Asset quality for most players is expected to remain stable due to the Supreme Court induced moratorium while elevated provisions could be a common feature among these entities. Analysts said they will be keenly watching out for commentary on collection efficiency, performance of stage 1 and 2 asset pools and likely restructuring under the Covid-19 framework.
“The September quarter has been a period of steady normalisation in collection and disbursements as against the massive disruption seen in the June quarter due to the lockdown,” said Alpesh Mehta, analyst, Motilal Oswal. “While complete normalisation is sometime away, initial signs are encouraging. Companies’ stance on restructuring, strategies to counter tail risk and demand scenario in the ensuing festive season are the key factors to watch out for.”
Collection efficiencies have ranged from 70-80% across financiers, down from 90%-plus levels before the Covid-19 outbreak. Disbursements have shown a similar trend, with home loans showing strong recovery and vehicle loans disbursements at 50% of the January levels.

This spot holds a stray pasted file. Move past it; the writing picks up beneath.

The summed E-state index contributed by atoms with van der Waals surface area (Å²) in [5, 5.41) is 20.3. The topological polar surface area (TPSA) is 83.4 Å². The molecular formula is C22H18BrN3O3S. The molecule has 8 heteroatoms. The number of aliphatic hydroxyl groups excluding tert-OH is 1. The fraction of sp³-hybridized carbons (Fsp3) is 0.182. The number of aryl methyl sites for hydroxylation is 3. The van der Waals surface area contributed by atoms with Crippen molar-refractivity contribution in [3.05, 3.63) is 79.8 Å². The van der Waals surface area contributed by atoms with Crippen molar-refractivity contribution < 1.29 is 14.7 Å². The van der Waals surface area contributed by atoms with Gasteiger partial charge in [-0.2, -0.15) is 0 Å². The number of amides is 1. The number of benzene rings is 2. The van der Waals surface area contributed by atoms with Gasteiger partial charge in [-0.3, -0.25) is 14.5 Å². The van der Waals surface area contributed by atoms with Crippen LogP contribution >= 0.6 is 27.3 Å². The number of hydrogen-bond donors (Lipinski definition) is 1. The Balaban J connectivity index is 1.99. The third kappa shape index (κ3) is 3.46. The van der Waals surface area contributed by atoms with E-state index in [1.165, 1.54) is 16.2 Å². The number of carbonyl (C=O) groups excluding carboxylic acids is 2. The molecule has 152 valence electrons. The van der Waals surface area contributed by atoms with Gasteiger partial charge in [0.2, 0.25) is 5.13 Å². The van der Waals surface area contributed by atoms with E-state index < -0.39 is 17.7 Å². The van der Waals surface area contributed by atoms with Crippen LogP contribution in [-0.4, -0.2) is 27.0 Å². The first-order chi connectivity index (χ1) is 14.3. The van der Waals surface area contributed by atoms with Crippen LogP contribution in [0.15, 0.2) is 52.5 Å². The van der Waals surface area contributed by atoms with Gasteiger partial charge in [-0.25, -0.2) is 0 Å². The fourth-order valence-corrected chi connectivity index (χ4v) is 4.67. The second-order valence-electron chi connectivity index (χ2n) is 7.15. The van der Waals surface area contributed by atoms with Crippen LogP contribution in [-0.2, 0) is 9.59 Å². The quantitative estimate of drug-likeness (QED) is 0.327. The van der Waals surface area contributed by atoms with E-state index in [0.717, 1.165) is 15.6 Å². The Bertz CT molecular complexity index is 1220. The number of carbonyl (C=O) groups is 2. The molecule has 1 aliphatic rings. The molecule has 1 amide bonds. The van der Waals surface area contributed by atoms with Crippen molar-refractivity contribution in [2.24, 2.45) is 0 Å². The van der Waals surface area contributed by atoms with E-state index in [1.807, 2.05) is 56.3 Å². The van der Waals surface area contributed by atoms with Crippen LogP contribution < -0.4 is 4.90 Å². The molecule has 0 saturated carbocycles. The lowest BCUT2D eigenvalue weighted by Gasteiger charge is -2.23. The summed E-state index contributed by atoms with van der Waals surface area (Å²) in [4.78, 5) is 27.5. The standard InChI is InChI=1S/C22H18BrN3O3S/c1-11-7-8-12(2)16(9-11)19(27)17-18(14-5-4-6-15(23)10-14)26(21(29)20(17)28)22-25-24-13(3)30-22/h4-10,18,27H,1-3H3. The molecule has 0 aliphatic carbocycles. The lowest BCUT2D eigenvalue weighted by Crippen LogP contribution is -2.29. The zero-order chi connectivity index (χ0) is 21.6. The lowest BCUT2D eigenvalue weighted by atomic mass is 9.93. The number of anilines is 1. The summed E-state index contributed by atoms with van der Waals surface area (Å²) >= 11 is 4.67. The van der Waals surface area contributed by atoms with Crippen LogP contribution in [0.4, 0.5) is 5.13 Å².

“NBFCs and HFCs within our coverage are expected to have registered a sequential uptick in disbursals in the September quarter,” said Darpin Shah, institutional research analyst, HDFC Securities. “Despite a fall in their cost of funds, we expect these companies to register stable to declining NIMs (net interest margins) on account of higher liquidity maintained by them. Operating efficiency metrics are likely to deteriorate sequentially.”
The ongoing NBFC crisis and the Covid-19 pandemic have affected the performance of most lenders. The overall slowdown and contraction in the economy are likely to keep pressure on growth and asset quality.
Bajaj Finance, which recently released its pro forma numbers, indicated tepid loan growth, with new loans booked during the July-September quarter falling to 3.6 million from 6.5 million a year ago. Similarly, unlisted HDB Financial Services, a subsidiary of HDFC Bank, had a quarter of sub-par asset quality, deceleration in loan growth, slump in profit and decline in net interest income.
“We expect asset financiers and housing financiers under our coverage to report 3% y-o-y and 7% y-on-y AUM growth, respectively,” ICICI securities said in a report. “NIMs may gain support from lower funding cost but will be offset by interest reversal on stress recognition and lower fee income and direct assignment income.”
The brokerage has estimated an earnings decline of nearly 25% year-on-year for asset financiers and housing financiers.